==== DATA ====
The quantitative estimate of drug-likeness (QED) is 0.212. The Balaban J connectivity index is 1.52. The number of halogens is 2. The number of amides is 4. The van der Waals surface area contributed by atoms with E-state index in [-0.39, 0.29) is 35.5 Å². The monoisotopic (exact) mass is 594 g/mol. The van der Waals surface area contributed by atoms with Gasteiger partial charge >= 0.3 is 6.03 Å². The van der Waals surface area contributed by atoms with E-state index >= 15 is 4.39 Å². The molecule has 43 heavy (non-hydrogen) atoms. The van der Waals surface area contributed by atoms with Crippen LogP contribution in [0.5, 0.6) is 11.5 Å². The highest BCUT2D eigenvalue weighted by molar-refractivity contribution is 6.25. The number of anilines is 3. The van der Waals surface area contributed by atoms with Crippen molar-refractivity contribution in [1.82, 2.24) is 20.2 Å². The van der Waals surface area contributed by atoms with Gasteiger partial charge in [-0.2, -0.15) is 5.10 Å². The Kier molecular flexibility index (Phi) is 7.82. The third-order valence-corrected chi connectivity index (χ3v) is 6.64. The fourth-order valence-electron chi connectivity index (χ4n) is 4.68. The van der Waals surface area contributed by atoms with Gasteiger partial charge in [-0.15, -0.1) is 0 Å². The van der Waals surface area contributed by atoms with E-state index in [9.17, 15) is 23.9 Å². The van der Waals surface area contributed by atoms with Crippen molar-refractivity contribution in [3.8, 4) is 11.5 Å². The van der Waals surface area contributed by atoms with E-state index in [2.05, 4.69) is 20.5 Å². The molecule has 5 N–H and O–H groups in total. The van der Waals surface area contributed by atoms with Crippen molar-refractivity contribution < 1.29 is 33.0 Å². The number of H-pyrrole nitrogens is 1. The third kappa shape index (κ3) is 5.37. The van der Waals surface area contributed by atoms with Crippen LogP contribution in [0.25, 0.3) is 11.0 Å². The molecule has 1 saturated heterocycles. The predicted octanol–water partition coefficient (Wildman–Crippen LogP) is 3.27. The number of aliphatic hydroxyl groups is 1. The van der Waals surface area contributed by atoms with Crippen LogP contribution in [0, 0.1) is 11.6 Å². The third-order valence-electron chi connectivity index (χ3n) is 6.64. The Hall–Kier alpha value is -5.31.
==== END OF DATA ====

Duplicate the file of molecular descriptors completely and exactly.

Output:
The quantitative estimate of drug-likeness (QED) is 0.212. The Balaban J connectivity index is 1.52. The number of halogens is 2. The number of amides is 4. The van der Waals surface area contributed by atoms with E-state index in [-0.39, 0.29) is 35.5 Å². The monoisotopic (exact) mass is 594 g/mol. The van der Waals surface area contributed by atoms with Gasteiger partial charge >= 0.3 is 6.03 Å². The van der Waals surface area contributed by atoms with E-state index >= 15 is 4.39 Å². The molecule has 43 heavy (non-hydrogen) atoms. The van der Waals surface area contributed by atoms with Crippen LogP contribution in [0.5, 0.6) is 11.5 Å². The highest BCUT2D eigenvalue weighted by molar-refractivity contribution is 6.25. The number of anilines is 3. The van der Waals surface area contributed by atoms with Crippen molar-refractivity contribution in [1.82, 2.24) is 20.2 Å². The van der Waals surface area contributed by atoms with Gasteiger partial charge in [-0.2, -0.15) is 5.10 Å². The Kier molecular flexibility index (Phi) is 7.82. The third-order valence-corrected chi connectivity index (χ3v) is 6.64. The fourth-order valence-electron chi connectivity index (χ4n) is 4.68. The van der Waals surface area contributed by atoms with Gasteiger partial charge in [-0.15, -0.1) is 0 Å². The van der Waals surface area contributed by atoms with E-state index in [9.17, 15) is 23.9 Å². The van der Waals surface area contributed by atoms with Crippen molar-refractivity contribution in [3.8, 4) is 11.5 Å². The van der Waals surface area contributed by atoms with E-state index in [2.05, 4.69) is 20.5 Å². The molecule has 5 N–H and O–H groups in total. The van der Waals surface area contributed by atoms with Crippen molar-refractivity contribution < 1.29 is 33.0 Å². The number of H-pyrrole nitrogens is 1. The third kappa shape index (κ3) is 5.37. The van der Waals surface area contributed by atoms with Crippen LogP contribution in [0.25, 0.3) is 11.0 Å². The molecule has 1 saturated heterocycles. The predicted octanol–water partition coefficient (Wildman–Crippen LogP) is 3.27. The number of aliphatic hydroxyl groups is 1. The van der Waals surface area contributed by atoms with Crippen LogP contribution in [0, 0.1) is 11.6 Å². The third-order valence-electron chi connectivity index (χ3n) is 6.64. The Hall–Kier alpha value is -5.31.